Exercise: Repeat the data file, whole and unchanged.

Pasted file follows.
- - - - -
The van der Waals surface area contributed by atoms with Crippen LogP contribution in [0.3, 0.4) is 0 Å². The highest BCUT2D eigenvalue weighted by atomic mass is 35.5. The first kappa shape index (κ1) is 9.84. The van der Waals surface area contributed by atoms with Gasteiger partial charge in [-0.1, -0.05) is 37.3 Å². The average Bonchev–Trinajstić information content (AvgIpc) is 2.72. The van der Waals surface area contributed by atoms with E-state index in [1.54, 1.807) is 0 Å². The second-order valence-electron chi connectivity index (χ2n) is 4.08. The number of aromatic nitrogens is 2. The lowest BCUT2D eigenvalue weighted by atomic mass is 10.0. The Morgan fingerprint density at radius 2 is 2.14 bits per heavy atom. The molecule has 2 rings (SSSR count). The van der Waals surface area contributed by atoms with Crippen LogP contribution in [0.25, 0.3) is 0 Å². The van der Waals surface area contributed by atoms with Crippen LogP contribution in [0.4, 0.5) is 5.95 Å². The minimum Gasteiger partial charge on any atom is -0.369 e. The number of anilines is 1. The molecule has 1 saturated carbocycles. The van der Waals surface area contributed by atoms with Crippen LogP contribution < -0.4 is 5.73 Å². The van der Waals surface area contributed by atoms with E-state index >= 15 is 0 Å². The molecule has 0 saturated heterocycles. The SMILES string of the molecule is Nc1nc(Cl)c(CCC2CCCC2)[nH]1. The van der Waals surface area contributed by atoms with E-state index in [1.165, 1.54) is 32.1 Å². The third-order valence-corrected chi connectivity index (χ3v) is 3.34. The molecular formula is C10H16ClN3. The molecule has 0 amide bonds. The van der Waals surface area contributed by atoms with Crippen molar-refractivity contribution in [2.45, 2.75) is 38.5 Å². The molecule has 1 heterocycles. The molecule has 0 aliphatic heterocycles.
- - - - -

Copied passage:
The van der Waals surface area contributed by atoms with Crippen LogP contribution in [0.3, 0.4) is 0 Å². The highest BCUT2D eigenvalue weighted by atomic mass is 35.5. The first kappa shape index (κ1) is 9.84. The van der Waals surface area contributed by atoms with Gasteiger partial charge in [-0.1, -0.05) is 37.3 Å². The average Bonchev–Trinajstić information content (AvgIpc) is 2.72. The van der Waals surface area contributed by atoms with E-state index in [1.54, 1.807) is 0 Å². The second-order valence-electron chi connectivity index (χ2n) is 4.08. The number of aromatic nitrogens is 2. The lowest BCUT2D eigenvalue weighted by atomic mass is 10.0. The Morgan fingerprint density at radius 2 is 2.14 bits per heavy atom. The molecule has 2 rings (SSSR count). The van der Waals surface area contributed by atoms with Crippen LogP contribution in [0.25, 0.3) is 0 Å². The van der Waals surface area contributed by atoms with Crippen LogP contribution in [0.4, 0.5) is 5.95 Å². The minimum Gasteiger partial charge on any atom is -0.369 e. The number of anilines is 1. The molecule has 1 saturated carbocycles. The van der Waals surface area contributed by atoms with Crippen LogP contribution < -0.4 is 5.73 Å². The van der Waals surface area contributed by atoms with E-state index >= 15 is 0 Å². The molecule has 0 saturated heterocycles. The SMILES string of the molecule is Nc1nc(Cl)c(CCC2CCCC2)[nH]1. The van der Waals surface area contributed by atoms with E-state index in [1.165, 1.54) is 32.1 Å². The third-order valence-corrected chi connectivity index (χ3v) is 3.34. The molecular formula is C10H16ClN3. The molecule has 0 amide bonds. The van der Waals surface area contributed by atoms with Crippen molar-refractivity contribution in [2.45, 2.75) is 38.5 Å². The molecule has 1 heterocycles. The molecule has 0 aliphatic heterocycles.